"What'll she do?"

"What'll she do?"

When I was a kid, I loved cars. My first question to any owner of a sports car was: “What’ll she do?” I approach bikes similarly – I care about how they ride first and foremost.
Some cyclists these days seem to be concerned what their bike is, not what it does. One camp will never ride anything but lugged steel frames. For another, it’s carbon or nothing. Some will never ride narrow tires, others would never consider a tire wider than 23 mm.
Bicycle Quarterly doesn’t fall neatly into any of these categories, even if we sometimes are perceived as biased toward steel frames, or French bikes, or wide tires. For example, Craig Calfee told me that he was surprised when I loved his “Adventure” carbon bike: “I thought you were more of a steel guy.” My answer was simple: “I like great bikes, and yours was a great bike.”
It’s really that simple: We like any bike that performs. Our first question is: “How does it ride?” Given a choice, I’d rather be on a carbon bike that performs and handles well than a steel bike on which I bog down. I’d also much prefer supple 23 mm tires that fly over the pavement over 42 mm tires with stiff sidewalls that make the bike feel harsh and sluggish.
When I am on the bike, I don’t notice stickers or materials. What I care most about is whether the bike feels like an extension of my body. The best bikes do this, whether they are made from steel, carbon, titanium or aluminum. I am sure a good bamboo bike would, too, I just haven’t ridden one yet.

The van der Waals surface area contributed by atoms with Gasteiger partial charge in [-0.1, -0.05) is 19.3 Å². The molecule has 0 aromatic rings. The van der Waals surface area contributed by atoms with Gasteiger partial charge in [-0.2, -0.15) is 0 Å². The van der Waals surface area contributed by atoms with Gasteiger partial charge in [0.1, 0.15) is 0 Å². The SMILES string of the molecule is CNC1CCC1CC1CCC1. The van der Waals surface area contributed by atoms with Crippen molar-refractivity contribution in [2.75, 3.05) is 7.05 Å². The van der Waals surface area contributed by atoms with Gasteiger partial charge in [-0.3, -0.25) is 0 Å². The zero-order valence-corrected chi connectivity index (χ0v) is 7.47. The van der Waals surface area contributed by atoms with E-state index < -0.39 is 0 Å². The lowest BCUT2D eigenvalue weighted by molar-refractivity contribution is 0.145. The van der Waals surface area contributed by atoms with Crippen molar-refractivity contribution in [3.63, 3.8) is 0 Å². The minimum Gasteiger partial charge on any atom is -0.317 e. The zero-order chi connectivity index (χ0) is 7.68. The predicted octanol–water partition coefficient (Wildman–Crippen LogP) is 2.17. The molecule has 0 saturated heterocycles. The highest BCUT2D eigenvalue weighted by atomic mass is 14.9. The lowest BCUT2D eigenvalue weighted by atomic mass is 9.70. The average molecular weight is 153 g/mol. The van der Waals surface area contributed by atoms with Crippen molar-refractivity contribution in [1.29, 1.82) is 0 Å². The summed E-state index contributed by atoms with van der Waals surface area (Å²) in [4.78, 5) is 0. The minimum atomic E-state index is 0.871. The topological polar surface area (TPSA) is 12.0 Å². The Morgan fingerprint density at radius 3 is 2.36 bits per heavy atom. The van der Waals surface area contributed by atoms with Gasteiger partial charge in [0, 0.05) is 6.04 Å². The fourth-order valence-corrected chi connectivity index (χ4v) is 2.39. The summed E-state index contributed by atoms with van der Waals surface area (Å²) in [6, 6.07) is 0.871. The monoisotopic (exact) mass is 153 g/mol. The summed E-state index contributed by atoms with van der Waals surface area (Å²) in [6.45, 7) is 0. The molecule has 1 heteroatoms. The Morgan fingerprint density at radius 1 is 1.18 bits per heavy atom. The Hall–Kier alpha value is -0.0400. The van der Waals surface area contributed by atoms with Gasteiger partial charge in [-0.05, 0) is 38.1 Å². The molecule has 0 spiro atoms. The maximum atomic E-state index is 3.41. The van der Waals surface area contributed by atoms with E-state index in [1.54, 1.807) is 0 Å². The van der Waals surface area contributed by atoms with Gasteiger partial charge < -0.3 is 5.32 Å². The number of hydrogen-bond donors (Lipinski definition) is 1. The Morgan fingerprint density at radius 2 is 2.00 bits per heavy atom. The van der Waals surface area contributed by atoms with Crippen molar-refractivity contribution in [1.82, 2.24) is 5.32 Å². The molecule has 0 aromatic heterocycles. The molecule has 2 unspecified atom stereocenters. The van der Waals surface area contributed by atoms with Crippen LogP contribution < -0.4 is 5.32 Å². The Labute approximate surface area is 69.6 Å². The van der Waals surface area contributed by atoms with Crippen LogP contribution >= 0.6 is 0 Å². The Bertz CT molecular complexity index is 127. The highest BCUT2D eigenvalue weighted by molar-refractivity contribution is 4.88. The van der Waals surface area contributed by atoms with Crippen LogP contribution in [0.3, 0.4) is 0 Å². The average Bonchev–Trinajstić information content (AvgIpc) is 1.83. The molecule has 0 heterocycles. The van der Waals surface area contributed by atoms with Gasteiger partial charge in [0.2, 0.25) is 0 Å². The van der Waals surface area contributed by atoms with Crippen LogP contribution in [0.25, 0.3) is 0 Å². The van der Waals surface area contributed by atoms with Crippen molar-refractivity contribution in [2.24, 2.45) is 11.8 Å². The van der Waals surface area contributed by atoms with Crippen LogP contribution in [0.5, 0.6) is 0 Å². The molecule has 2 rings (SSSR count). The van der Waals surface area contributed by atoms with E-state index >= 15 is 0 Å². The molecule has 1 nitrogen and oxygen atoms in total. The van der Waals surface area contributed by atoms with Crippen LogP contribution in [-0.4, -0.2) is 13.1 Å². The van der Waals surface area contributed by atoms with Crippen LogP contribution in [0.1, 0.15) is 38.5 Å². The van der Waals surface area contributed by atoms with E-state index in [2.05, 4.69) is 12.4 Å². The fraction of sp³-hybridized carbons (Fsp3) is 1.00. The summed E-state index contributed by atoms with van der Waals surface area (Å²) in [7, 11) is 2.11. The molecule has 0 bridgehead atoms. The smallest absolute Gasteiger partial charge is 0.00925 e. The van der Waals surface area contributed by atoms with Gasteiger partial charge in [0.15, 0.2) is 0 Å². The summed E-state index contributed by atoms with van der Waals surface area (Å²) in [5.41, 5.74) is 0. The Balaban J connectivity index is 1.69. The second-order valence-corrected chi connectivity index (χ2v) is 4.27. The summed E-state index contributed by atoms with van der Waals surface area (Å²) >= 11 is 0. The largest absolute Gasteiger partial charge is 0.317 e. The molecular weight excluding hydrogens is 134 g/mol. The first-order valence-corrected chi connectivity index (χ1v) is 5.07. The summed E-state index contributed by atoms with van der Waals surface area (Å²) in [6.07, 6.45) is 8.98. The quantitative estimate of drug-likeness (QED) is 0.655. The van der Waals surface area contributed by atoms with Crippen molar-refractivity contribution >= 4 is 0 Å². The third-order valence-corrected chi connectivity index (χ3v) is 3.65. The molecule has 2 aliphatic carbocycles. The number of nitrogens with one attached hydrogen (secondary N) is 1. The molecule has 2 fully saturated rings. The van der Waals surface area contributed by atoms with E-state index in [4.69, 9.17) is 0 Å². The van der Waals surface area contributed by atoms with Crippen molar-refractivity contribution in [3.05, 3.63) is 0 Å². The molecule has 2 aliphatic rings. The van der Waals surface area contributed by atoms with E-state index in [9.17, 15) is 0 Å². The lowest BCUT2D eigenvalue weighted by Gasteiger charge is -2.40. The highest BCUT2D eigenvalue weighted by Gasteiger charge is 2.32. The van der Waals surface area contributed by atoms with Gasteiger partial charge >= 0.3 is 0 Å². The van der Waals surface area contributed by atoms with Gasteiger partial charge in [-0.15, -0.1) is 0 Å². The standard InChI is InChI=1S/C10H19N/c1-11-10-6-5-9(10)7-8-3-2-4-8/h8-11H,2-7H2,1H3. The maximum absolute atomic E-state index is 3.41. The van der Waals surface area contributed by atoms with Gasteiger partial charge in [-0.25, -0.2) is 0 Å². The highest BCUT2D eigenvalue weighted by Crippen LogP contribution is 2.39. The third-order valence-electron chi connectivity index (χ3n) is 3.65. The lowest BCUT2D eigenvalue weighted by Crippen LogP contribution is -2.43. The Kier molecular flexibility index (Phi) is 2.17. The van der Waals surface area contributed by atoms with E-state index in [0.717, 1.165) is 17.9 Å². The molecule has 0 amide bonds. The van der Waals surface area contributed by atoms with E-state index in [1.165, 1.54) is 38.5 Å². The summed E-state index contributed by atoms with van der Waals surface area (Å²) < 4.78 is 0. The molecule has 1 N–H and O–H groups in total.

When I stop, I do look at the bike, and I realize that a beautiful bike is important to me. To me, beauty is independent of the materials. I can appreciate the hand-wrapped carbon tubes of a Calfee (above) as much as the finely filed lugs on my Herse (below).
More than the joints, I care about the line of the bike. Is the frame well-proportioned? If there are fenders, do they follow the outlines of the wheels? Does the rack sit nice and low above the wheel? Beauty for me is first about the entire bike, seen from 20 feet away.
I also appreciate the craftsmanship that becomes evident when you move in close and look at the details. While I can appreciate the whimsy of ornamentation, I am drawn to simple, beautifully executed details that express the function of the bike. The dropouts of this 1952 René Herse are a case in point: There is nothing superfluous here, and yet everything is supremely refined. It’ll perform as well as it looks.